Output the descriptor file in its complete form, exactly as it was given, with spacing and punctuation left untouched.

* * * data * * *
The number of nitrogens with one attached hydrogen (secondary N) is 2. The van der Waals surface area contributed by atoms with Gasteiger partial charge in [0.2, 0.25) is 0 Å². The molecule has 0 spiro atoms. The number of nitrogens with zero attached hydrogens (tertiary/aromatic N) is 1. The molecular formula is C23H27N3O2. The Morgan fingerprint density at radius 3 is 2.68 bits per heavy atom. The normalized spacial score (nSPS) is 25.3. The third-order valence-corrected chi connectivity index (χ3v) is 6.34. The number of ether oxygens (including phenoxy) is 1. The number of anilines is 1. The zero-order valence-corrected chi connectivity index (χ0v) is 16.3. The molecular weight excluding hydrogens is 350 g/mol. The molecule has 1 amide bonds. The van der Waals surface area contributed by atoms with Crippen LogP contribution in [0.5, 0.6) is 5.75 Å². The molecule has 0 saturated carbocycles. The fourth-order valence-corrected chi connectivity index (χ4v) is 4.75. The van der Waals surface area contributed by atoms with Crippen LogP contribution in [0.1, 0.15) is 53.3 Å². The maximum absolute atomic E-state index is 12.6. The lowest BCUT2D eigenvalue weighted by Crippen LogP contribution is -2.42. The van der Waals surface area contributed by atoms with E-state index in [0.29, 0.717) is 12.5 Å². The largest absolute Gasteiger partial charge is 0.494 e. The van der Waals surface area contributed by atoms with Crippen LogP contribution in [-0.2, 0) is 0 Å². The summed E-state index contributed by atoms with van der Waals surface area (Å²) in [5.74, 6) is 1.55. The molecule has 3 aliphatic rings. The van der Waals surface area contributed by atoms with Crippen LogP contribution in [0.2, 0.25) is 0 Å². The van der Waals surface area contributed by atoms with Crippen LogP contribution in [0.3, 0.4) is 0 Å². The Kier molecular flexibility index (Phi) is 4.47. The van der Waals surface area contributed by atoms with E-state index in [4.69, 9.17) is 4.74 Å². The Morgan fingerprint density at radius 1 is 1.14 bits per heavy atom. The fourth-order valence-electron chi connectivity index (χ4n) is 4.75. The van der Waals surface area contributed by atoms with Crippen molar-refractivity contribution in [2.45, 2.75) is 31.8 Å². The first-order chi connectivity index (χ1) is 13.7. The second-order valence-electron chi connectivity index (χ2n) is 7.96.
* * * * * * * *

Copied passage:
The number of nitrogens with one attached hydrogen (secondary N) is 2. The van der Waals surface area contributed by atoms with Gasteiger partial charge in [0.2, 0.25) is 0 Å². The molecule has 0 spiro atoms. The number of nitrogens with zero attached hydrogens (tertiary/aromatic N) is 1. The molecular formula is C23H27N3O2. The Morgan fingerprint density at radius 3 is 2.68 bits per heavy atom. The normalized spacial score (nSPS) is 25.3. The third-order valence-corrected chi connectivity index (χ3v) is 6.34. The number of ether oxygens (including phenoxy) is 1. The number of anilines is 1. The zero-order valence-corrected chi connectivity index (χ0v) is 16.3. The molecular weight excluding hydrogens is 350 g/mol. The molecule has 1 amide bonds. The van der Waals surface area contributed by atoms with Crippen LogP contribution in [0.5, 0.6) is 5.75 Å². The molecule has 0 saturated carbocycles. The fourth-order valence-corrected chi connectivity index (χ4v) is 4.75. The van der Waals surface area contributed by atoms with Crippen LogP contribution in [0.1, 0.15) is 53.3 Å². The maximum absolute atomic E-state index is 12.6. The lowest BCUT2D eigenvalue weighted by Crippen LogP contribution is -2.42. The van der Waals surface area contributed by atoms with E-state index in [0.29, 0.717) is 12.5 Å². The largest absolute Gasteiger partial charge is 0.494 e. The van der Waals surface area contributed by atoms with Crippen LogP contribution in [-0.2, 0) is 0 Å². The summed E-state index contributed by atoms with van der Waals surface area (Å²) in [5.74, 6) is 1.55. The molecule has 3 aliphatic rings. The van der Waals surface area contributed by atoms with Crippen LogP contribution in [0.2, 0.25) is 0 Å². The van der Waals surface area contributed by atoms with Crippen LogP contribution in [0.3, 0.4) is 0 Å². The Kier molecular flexibility index (Phi) is 4.47. The van der Waals surface area contributed by atoms with E-state index in [4.69, 9.17) is 4.74 Å². The Morgan fingerprint density at radius 1 is 1.14 bits per heavy atom. The fourth-order valence-electron chi connectivity index (χ4n) is 4.75. The van der Waals surface area contributed by atoms with Crippen molar-refractivity contribution in [2.45, 2.75) is 31.8 Å². The first-order chi connectivity index (χ1) is 13.7. The second-order valence-electron chi connectivity index (χ2n) is 7.96.